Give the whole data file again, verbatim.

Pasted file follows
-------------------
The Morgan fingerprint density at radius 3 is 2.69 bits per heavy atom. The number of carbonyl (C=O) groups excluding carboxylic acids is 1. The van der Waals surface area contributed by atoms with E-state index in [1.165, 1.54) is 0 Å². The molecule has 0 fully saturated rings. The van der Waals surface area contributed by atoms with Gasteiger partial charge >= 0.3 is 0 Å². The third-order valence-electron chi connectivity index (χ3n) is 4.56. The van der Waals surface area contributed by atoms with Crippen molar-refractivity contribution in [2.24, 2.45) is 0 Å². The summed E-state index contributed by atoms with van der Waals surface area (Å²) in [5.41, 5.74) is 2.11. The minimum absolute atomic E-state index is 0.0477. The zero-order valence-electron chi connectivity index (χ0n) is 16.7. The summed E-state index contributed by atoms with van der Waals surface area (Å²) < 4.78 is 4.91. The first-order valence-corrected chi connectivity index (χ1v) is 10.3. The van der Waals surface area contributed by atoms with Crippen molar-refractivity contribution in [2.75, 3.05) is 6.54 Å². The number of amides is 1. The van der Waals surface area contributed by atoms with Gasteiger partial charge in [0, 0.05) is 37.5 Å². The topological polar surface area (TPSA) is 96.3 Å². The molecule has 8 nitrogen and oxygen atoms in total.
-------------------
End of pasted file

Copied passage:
The Morgan fingerprint density at radius 3 is 2.69 bits per heavy atom. The number of carbonyl (C=O) groups excluding carboxylic acids is 1. The van der Waals surface area contributed by atoms with E-state index in [1.165, 1.54) is 0 Å². The molecule has 0 fully saturated rings. The van der Waals surface area contributed by atoms with Gasteiger partial charge >= 0.3 is 0 Å². The third-order valence-electron chi connectivity index (χ3n) is 4.56. The van der Waals surface area contributed by atoms with Crippen molar-refractivity contribution in [2.24, 2.45) is 0 Å². The summed E-state index contributed by atoms with van der Waals surface area (Å²) in [5.41, 5.74) is 2.11. The minimum absolute atomic E-state index is 0.0477. The zero-order valence-electron chi connectivity index (χ0n) is 16.7. The summed E-state index contributed by atoms with van der Waals surface area (Å²) < 4.78 is 4.91. The first-order valence-corrected chi connectivity index (χ1v) is 10.3. The van der Waals surface area contributed by atoms with Crippen molar-refractivity contribution in [2.75, 3.05) is 6.54 Å². The number of amides is 1. The van der Waals surface area contributed by atoms with Gasteiger partial charge in [0, 0.05) is 37.5 Å². The topological polar surface area (TPSA) is 96.3 Å². The molecule has 8 nitrogen and oxygen atoms in total.